Precautions advised as West Nile Virus risk rises during the summer

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Southwest Saskatchewan residents and visitors are being advised to take precautions against mosquitoes this summer now that the mosquito species that carries West Nile Virus is beginning to populate the region.

While the July 10 provincial West Nile Virus report lists all of Saskatchewan in low to minimal risk, Saskatchewan Health officials are reminding people to take precautions to avoid being bit now that Culex tarsalis mosquitoes are becoming active and present in higher numbers. West Nile Virus is present in Saskatchewan during summer, and the risk typically peaks between mid-July and September.

Most people who become infected with West Nile Virus experience no immediate symptoms or have very mild illness (fever, headaches, body aches). A small number of people develop a more serious illness called West Nile Virus neuroinvasive disease, which includes encephalitis, an inflammation of the brain. The elderly and people with certain medical conditions are at higher risk of developing the severe form of West Nile Virus infection.

“Most West Nile Virus infections usually improve on their own, so there is no need to seek medical attention or to get laboratory tests,” Saskatchewan’s Deputy Chief Medical Health Officer Dr. Denise Werker said. “However, if you develop serious symptoms such as severe headaches, persistent high fever with stiff neck, confusion, seizures, or paralysis, see a health care provider immediately.”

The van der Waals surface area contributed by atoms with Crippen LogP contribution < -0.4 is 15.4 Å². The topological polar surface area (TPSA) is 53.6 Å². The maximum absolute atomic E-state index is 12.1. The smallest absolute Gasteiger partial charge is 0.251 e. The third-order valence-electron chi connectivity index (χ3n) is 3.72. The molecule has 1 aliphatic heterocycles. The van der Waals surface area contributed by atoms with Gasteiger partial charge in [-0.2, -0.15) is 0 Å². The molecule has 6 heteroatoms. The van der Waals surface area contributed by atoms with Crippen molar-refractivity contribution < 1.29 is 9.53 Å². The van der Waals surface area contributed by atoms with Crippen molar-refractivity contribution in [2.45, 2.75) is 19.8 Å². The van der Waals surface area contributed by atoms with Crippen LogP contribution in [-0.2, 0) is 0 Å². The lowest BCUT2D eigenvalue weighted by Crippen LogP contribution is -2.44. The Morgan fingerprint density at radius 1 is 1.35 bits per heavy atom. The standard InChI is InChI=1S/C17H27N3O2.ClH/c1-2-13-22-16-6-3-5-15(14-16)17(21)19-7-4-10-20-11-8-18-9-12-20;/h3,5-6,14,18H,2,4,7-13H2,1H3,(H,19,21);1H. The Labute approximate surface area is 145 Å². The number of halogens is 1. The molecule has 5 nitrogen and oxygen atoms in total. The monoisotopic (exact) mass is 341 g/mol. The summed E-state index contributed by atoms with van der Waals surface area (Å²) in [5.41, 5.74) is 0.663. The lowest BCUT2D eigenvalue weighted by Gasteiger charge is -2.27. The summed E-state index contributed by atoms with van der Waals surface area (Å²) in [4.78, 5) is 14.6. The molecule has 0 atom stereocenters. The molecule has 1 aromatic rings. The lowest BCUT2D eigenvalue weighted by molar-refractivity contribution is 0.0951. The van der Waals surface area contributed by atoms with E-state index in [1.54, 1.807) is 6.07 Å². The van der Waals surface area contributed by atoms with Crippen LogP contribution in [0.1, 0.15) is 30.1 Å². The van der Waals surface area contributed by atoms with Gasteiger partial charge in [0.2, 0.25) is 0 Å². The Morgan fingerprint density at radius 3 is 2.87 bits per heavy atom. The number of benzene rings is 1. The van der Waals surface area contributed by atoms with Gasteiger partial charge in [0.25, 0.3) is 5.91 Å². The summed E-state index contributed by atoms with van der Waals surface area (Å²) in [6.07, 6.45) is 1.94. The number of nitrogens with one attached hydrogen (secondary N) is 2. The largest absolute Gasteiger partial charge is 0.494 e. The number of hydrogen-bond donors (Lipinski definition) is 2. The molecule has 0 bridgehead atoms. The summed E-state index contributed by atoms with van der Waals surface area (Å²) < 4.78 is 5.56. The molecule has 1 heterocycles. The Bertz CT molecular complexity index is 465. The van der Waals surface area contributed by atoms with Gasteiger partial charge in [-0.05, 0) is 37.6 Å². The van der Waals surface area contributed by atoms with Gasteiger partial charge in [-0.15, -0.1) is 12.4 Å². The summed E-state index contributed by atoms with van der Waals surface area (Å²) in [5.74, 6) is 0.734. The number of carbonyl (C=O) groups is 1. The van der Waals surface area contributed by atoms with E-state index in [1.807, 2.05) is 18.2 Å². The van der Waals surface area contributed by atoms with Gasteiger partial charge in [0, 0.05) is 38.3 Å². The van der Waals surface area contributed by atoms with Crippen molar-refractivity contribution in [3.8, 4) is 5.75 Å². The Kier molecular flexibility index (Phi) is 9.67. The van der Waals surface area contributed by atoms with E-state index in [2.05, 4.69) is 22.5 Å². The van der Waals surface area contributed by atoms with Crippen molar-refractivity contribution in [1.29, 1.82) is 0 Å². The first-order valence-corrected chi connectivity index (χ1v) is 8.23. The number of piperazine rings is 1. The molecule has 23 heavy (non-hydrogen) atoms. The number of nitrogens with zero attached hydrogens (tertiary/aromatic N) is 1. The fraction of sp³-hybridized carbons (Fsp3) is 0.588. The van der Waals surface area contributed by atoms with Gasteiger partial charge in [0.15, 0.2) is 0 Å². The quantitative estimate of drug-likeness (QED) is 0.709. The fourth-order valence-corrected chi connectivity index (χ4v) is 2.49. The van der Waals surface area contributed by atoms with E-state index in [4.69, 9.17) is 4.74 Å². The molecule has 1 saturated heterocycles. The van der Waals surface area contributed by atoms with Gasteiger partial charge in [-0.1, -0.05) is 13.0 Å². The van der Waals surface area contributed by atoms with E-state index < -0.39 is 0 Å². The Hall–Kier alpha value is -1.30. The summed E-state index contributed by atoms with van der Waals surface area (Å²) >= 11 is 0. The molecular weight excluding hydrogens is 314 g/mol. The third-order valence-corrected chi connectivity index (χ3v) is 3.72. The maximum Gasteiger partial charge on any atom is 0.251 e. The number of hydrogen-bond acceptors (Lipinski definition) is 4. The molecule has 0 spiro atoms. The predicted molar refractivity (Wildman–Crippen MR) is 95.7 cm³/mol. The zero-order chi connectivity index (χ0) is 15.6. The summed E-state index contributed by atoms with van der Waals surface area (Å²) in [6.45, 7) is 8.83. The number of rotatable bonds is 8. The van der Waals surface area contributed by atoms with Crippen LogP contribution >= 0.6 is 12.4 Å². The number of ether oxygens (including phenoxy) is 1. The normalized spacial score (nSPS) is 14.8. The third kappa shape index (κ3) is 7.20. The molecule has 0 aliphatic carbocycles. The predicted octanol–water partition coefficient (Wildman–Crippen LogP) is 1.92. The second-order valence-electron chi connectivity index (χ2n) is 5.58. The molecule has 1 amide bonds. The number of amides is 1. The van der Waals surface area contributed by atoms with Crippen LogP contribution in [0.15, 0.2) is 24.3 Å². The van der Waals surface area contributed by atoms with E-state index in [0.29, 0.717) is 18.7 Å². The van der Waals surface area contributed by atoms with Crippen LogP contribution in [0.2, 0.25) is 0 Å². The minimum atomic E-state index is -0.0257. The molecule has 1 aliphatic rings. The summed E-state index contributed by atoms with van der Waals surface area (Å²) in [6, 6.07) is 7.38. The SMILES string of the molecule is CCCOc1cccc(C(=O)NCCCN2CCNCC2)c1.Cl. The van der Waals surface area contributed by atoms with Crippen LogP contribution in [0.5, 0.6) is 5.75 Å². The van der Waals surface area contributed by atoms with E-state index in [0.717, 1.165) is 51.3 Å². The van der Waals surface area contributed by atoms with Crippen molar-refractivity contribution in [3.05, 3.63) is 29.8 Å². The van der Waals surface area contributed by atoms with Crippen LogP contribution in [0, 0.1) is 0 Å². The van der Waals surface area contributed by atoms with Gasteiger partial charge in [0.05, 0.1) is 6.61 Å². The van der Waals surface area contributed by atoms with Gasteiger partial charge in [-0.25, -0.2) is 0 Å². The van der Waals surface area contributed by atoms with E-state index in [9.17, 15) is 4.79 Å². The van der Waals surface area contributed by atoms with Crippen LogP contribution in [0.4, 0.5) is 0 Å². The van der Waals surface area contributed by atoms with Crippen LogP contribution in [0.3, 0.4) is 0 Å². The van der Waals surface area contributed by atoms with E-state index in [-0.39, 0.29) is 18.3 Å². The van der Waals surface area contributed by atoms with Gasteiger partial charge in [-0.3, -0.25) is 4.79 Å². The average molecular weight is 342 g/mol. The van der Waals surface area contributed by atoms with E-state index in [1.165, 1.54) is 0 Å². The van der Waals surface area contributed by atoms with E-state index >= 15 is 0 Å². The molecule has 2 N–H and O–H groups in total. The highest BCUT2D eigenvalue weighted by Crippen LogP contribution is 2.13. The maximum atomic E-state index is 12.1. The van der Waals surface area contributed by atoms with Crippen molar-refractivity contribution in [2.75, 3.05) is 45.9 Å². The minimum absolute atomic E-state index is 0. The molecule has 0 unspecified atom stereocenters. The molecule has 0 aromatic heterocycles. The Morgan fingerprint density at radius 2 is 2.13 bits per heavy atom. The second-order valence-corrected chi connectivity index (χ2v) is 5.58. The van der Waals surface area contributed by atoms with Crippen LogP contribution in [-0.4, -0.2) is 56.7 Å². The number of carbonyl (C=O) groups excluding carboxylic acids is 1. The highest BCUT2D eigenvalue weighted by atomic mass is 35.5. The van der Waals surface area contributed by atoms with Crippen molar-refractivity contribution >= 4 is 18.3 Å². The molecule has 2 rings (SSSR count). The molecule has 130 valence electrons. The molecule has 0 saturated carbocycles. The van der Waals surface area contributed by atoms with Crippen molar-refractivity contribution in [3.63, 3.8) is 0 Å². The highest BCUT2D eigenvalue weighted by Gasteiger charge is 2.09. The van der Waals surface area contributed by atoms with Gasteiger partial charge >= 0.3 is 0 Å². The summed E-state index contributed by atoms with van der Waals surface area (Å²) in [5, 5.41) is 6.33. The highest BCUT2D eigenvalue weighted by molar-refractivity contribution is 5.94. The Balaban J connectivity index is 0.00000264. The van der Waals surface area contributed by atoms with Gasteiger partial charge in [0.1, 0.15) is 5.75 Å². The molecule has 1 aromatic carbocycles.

“The number of infected Culex tarsalis mosquitoes may rise quickly if we get prolonged hot, dry weather in July and August,” Provincial West Nile Virus Coordinator Phil Curry said. “If you plan to be outside when mosquitoes are active, take precautions to protect yourself from bites.”

Taking the following preventive measures can minimize exposure to mosquito bites.  

- Use appropriate insect repellent when outdoors. Products with DEET are the most effective.

- Cover up. Wear light-coloured, loose fitting, long-sleeved tops and long pants when outdoors.

- Reduce the amount of time spent outdoors between dusk and dawn when Culex tarsalis mosquitoes are most active.  

People are also encouraged to reduce mosquito habitats around the house and yard.

- Clear yards of items that can collect water.

- Regularly clean and empty bird baths and eavestroughs.

-Ensure rain barrels are covered with mosquito screen or are tightly sealed around the downspout.

- Keep bushes, shrubs and lawns clear of overgrowth and debris.

- Make sure door and window screens fit tightly and are free of holes.

Updated information on West Nile Virus including risk levels and maps and surveillance results will be posted every Friday before noon on

Organizations: Saskatchewan Health

Geographic location: Saskatchewan

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